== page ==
In a Gallup Poll published in the July/August issue of AJR, the public cited local TV news and public television as more trustworthy than any other news sources except CNN. While the statistics may hearten those who work in local TV news, they don't justify the emphasis on crime and light features that seems to dominate many local newscasts across the country.
"I don't think the content is necessarily the primary reason there is trust," says Marty Haag, senior vice president for news in the broadcast division of the Belo Corp., which owns stations in 17 cities. "I think the trust accrues to the anchor people more than anything else. There is an immediate feeling that these are people who live in my area. They are seen almost as family."
P.J. Bednarski, editor of the trade publication Electronic Media, agrees. "In almost every city in the country, there is an anchorman or anchorwoman who has been there for 15 to 20 years that people lock on to and say, 'That person is telling me the truth.' Compare that to a local newspaper, where the readers don't know who wrote the story on page one," adds the former TV critic for four newspapers, including USA Today. "They've probably read past the byline. But a TV anchor or reporter is in their living room night after night."
Not only are local television newscasts trusted, they also are a prime source of news for the public. The March Gallup Poll ranked local television a close second to the nightly network newscasts as an information source; local newspapers came in third. Local television also is perceived as less biased than national cable, radio and network newscasts, and fairer and more impartial than newspapers, the poll found. Local newspapers are trusted less than network and local news broadcasts.
Much of the criticism of local TV news comes from those same local newspapers. "The people beating the drums of criticism are typically the direct competitors of local television, such as the newspapers," says John Sears, news director at KPTV in Portland, Oregon, and chairman of the Radio-Television News Directors Association. "It's nothing new."
Bednarski admits the print media have a journalistic bias against TV news, especially the local version. "They see television news as a regurgitation of facts or stories they've first seen or first read about in print," Bednarski says. "Crimes that make the first five minutes of television news in most cities are usually noted in briefs of two or three paragraphs in newspapers. And how many abandoned warehouse fires does one have to watch 'live' on a newscast? What's lacking most in local TV news is depth."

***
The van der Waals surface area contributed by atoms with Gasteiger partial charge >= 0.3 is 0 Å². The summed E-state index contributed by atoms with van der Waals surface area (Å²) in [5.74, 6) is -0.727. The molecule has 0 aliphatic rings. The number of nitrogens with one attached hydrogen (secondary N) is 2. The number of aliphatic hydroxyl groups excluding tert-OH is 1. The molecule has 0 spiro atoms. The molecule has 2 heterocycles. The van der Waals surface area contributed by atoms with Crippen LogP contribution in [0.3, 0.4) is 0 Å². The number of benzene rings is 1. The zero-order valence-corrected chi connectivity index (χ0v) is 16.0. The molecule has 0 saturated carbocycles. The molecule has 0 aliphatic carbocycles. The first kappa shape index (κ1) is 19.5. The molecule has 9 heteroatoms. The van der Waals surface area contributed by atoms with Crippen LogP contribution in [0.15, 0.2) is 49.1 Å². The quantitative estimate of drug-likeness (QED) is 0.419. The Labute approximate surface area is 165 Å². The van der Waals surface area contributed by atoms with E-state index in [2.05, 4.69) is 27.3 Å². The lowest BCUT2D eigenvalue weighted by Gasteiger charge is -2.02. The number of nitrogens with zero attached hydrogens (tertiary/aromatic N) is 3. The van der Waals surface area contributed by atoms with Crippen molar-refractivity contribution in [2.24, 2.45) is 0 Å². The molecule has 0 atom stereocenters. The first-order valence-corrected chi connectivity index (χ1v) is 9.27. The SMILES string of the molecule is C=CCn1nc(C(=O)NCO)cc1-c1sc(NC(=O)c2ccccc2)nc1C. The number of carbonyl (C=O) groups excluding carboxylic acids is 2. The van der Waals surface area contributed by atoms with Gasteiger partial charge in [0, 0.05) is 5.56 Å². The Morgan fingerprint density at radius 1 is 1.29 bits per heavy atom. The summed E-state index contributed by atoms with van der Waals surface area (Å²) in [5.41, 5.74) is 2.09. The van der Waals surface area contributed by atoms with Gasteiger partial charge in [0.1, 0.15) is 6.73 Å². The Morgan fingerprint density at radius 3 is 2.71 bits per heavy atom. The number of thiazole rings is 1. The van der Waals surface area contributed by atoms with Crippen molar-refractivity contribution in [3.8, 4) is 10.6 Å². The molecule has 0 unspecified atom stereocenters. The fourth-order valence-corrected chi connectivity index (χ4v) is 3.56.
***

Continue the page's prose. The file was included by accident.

Sears maintains that local TV news is "much better than local TV critics would suggest to their readers." But others say there often is too much emphasis on crime and trivia. News is "often about things that don't touch readers' lives," says Ed Fouhy, a onetime local and network news executive.
Fouhy founded and until recently ran the Pew Center for Civic Journalism, which works with print and electronic journalists around the country. From that vantage point, he's watched local newscasts coast to coast and has been disheartened. "Too much of local news is recycled material that gets fed down the pipe and doesn't have anything to do with the local community," says Fouhy, now heading the Pew Center on the States. The nonprofit institution, launched in July, encourages innovative state government policy.
"Far too many owners have been willing to cut resources to the point that they find it difficult to attract and retain first-rate journalists," Fouhy says, "because the salaries aren't good enough... The tip-off usually is how much time a station devotes to covering crime, which is the easiest story to cover." Those over-emphasizing it, he says, "have a staff that is too inexperienced to cover the more substantial news."
Fouhy says many stations still "maintain very high standards and merit that trust" from the public. But, he adds, "this bond of trust has been severely tested over the last decade, particularly as the enormous competitive pressures have driven a kind of mad, competitive race" for ratings.
Belo's Haag believes polls such as Gallup's place a greater responsibility on local stations to deliver more important news to their viewers. "Even as people say they trust local news, they still complain about local news--and we hear about it all the time," he says. "In a newshole of 11 or 13 minutes, aren't you left with the responsibility to tell the viewer more of what happened in the world than three murders, two fires and five car crashes?"
Local television news may not be as bad as many of its critics believe, but it is probably not as good as the public thinks.